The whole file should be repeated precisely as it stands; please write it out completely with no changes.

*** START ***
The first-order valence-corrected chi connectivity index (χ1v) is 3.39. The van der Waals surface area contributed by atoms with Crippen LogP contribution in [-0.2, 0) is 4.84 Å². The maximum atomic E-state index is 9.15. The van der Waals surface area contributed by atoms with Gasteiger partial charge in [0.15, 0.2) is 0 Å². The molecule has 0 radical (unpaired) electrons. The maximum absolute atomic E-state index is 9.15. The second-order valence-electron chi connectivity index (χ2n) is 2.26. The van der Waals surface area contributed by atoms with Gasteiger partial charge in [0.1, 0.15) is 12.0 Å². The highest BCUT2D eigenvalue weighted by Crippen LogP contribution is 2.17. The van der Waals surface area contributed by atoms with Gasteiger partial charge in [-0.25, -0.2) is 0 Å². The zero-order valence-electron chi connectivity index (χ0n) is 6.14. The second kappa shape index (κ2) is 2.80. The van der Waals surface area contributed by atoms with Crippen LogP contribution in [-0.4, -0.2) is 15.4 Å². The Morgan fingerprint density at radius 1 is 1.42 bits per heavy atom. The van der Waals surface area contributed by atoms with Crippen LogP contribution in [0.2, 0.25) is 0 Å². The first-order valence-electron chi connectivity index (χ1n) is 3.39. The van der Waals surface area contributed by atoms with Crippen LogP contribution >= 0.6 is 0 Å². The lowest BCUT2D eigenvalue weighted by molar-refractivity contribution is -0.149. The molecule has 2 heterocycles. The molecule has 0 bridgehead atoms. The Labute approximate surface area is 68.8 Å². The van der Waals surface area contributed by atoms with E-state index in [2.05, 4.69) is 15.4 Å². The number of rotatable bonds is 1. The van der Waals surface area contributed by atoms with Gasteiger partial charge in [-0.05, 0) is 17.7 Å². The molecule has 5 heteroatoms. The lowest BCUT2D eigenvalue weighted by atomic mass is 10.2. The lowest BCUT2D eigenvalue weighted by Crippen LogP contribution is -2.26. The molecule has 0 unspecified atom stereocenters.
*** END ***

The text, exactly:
The first-order valence-corrected chi connectivity index (χ1v) is 3.39. The van der Waals surface area contributed by atoms with Crippen LogP contribution in [-0.2, 0) is 4.84 Å². The maximum atomic E-state index is 9.15. The van der Waals surface area contributed by atoms with Gasteiger partial charge in [0.15, 0.2) is 0 Å². The molecule has 0 radical (unpaired) electrons. The maximum absolute atomic E-state index is 9.15. The second-order valence-electron chi connectivity index (χ2n) is 2.26. The van der Waals surface area contributed by atoms with Gasteiger partial charge in [0.1, 0.15) is 12.0 Å². The highest BCUT2D eigenvalue weighted by Crippen LogP contribution is 2.17. The van der Waals surface area contributed by atoms with Gasteiger partial charge in [-0.25, -0.2) is 0 Å². The zero-order valence-electron chi connectivity index (χ0n) is 6.14. The second kappa shape index (κ2) is 2.80. The van der Waals surface area contributed by atoms with Crippen LogP contribution in [-0.4, -0.2) is 15.4 Å². The Morgan fingerprint density at radius 1 is 1.42 bits per heavy atom. The van der Waals surface area contributed by atoms with Crippen LogP contribution in [0.2, 0.25) is 0 Å². The first-order valence-electron chi connectivity index (χ1n) is 3.39. The van der Waals surface area contributed by atoms with Crippen LogP contribution >= 0.6 is 0 Å². The lowest BCUT2D eigenvalue weighted by molar-refractivity contribution is -0.149. The molecule has 2 heterocycles. The molecule has 0 bridgehead atoms. The Labute approximate surface area is 68.8 Å². The van der Waals surface area contributed by atoms with E-state index in [2.05, 4.69) is 15.4 Å². The number of rotatable bonds is 1. The van der Waals surface area contributed by atoms with Gasteiger partial charge in [-0.05, 0) is 17.7 Å². The molecule has 5 heteroatoms. The lowest BCUT2D eigenvalue weighted by atomic mass is 10.2. The lowest BCUT2D eigenvalue weighted by Crippen LogP contribution is -2.26. The molecule has 0 unspecified atom stereocenters.